Synopsis: Based on the true story of Mark Whitacre, a bipolar man, who blew the whistle on Archer Daniels Midland (ADM) for the company’s price fixing tactics.
Release Date: September 18, 2009 MPAA Rating: PG-13
Genre(s): Thriller, Drama
Welcome to the wonderful world of white-collar crime. The Informant! is the mostly true story of an executive turned whistle-blower named Mark Whitacre. Now I say “mostly true” because although the movie is based on actual people and events, the audience is never quite sure of what to believe even as the end credits begin to roll. Yes ADM, an agribusiness giant responsible for the lysine that goes into everything from orange juice to maple syrup, was fined billions of dollars for an international price-fixing scandal in the ’90s. And yes, this was mostly due to Mark Whitacre serving as an informant for the FBI for two and a half years. But no, Mark Whitacre is never really that dependable of a source. As the story unfolds, lies do not seek to make themselves clear, but rather throw themselves upfront to become the center of attention. And it’s completely fascinating. Everything from the insider’s look into corporate crime to Mark Whitacre as a character study is incredibly interesting and what’s even more interesting is that the movie’s a comedy. This exercise in style may not appeal to most people, but for those looking for entertainment other than explosions and robots look no further. The Informant! is like watching an eye-opening documentary, only funnier.
Scott Bakula is perfectly cast as FBI Special Agent Brian Shepard who stands in for the flabbergasted audience as the story unfolds. And Melanie Lynskey is splendid as the endlessly devoted wife Ginger. The standing ovation however, belongs to Mr. Matt Damon’s perfectly calibrated performance of former ADM executive Mark Whitacre. The first thing that comes to mind when watching the film is just how many Krispy Kreme doughnuts did he eat? In addition to his goofy slick back hair, porn mustache, and binocular spectacles, Matt Damon dedicated himself to gaining 30 pounds of flab for this role. He’s never afraid to expose his newly acquired gut either as Mark frustratingly keeps his hands on his hips forcing his coat open often. His looks aren’t the only thing that’s funny; Damon simply walking into his work building or across the floor to his office is amusing and his spit-fire speed voiceovers about everything from polar bears’ black noses to panties sold in Japanese vending machines is astonishing. But even though much of the movie’s comedy is dependent on Damon being a fool, what makes the film fascinating ultimately depends on Damon being a true to life character. We are fortunate enough to witness this character in scenes of anxiety, frustration, and outrageous desperation. The performance leaves us craving more; we want to know why he is this way. But how can we know him if his own wife, own parents, and he himself have no idea? The audience is left with lies upon lies in the dark, but we can’t help ourselves from being entertained.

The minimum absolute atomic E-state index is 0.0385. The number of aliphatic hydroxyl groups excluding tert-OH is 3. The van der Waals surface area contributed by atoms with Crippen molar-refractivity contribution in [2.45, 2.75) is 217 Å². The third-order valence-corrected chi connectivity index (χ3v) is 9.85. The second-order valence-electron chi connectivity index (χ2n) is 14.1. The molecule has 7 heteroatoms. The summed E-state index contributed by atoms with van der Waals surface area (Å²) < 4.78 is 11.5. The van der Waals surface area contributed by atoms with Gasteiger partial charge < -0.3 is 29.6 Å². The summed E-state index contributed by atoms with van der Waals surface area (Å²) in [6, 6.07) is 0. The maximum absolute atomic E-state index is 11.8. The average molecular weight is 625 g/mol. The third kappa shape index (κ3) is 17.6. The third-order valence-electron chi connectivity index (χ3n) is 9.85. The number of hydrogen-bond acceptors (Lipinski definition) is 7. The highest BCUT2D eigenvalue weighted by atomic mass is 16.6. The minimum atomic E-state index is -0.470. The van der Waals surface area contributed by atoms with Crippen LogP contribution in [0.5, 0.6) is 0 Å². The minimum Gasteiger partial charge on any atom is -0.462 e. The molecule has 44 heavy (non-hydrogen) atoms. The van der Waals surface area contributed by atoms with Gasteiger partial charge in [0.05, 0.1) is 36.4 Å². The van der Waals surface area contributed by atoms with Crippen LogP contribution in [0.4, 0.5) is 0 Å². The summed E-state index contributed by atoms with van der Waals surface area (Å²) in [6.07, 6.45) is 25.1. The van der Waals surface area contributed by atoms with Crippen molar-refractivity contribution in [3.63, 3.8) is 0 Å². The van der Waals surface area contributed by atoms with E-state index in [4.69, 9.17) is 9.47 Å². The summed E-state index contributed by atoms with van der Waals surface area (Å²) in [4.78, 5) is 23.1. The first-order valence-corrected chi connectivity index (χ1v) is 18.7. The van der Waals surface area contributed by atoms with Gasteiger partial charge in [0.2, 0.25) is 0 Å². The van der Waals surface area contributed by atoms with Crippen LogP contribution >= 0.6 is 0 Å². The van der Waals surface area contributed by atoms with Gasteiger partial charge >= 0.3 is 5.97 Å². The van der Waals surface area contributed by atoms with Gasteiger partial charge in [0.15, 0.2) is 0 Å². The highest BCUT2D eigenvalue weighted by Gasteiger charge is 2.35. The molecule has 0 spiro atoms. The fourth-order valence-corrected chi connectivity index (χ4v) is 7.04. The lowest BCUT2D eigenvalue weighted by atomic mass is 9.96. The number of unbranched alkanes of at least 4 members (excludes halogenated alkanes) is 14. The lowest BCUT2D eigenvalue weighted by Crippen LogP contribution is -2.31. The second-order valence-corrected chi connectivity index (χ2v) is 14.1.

If there is one thing in addition to Matt Damon’s performance preventing The Informant! from being a complete bore it’s the original retro score by Marvin Hamlisch. The story is set entirely in the ’90s, but the music makes it seem like a James Bond parody set in the ’60s. The audience is hit with everything from Casablanca melodrama, ’70s sitcom melodies, square dance dosey does, and even grand kung-fu opera. The experience is one part inappropriate, one part pleasantly jolly, and overall outright silly. The film doesn’t quite get away with being funny, but it successfully retains lighthearted tone in the face of white-collar tragedy thanks to Hamlisch’s creative score.
Seeing Matt Damon as Mark Whitacre, as he looks directly into a camera hidden in a lamp or seeing him come paper-thin close to spoiling his cover as he repairs the wire-tap in his suitcase during a meeting is as close to laugh-out-loud funny as this movie gets. Whitacre’s random thoughts and over reactions earn decent chuckles here and there, but it’s never enough to qualify the film as a true comedy. Sure, maybe the comedy is supposed to be more cerebral. Isn’t it funny that comedians like Patton Oswalt and Arrested Development’s Tony Hale play top government attorneys? Isn’t it funny that huge corporations can get away with so much money still in hand? The answers are, not really. In reference to the last question, maybe it’s not funny because the joke is on us. I understand that part and I understand the ironic tragedy of it all, but in the end it’s still not enough to make me laugh.
Cast and Crew
- Director(s): Steven SoderberghGregory JacobsMichael Jaffe
- Producer(s): Scott Z. BurnsMatt Damon (Mark Whitacre)
- Screenwriter(s): Melanie Lynskey (Ginger Whitacre)Scott Bakula (Brian Shepard)
- Cast: Stephen MirrionePeter AndrewsDoug J. Meerdink
- Editor(s): Shoshana Rubin
- Cinematographer: Marvin Hamlisch
- Production Designer(s):
- Costume Designer:
- Casting Director(s):
- Music Score:
- Music Performed By:
- Country Of Origin: USA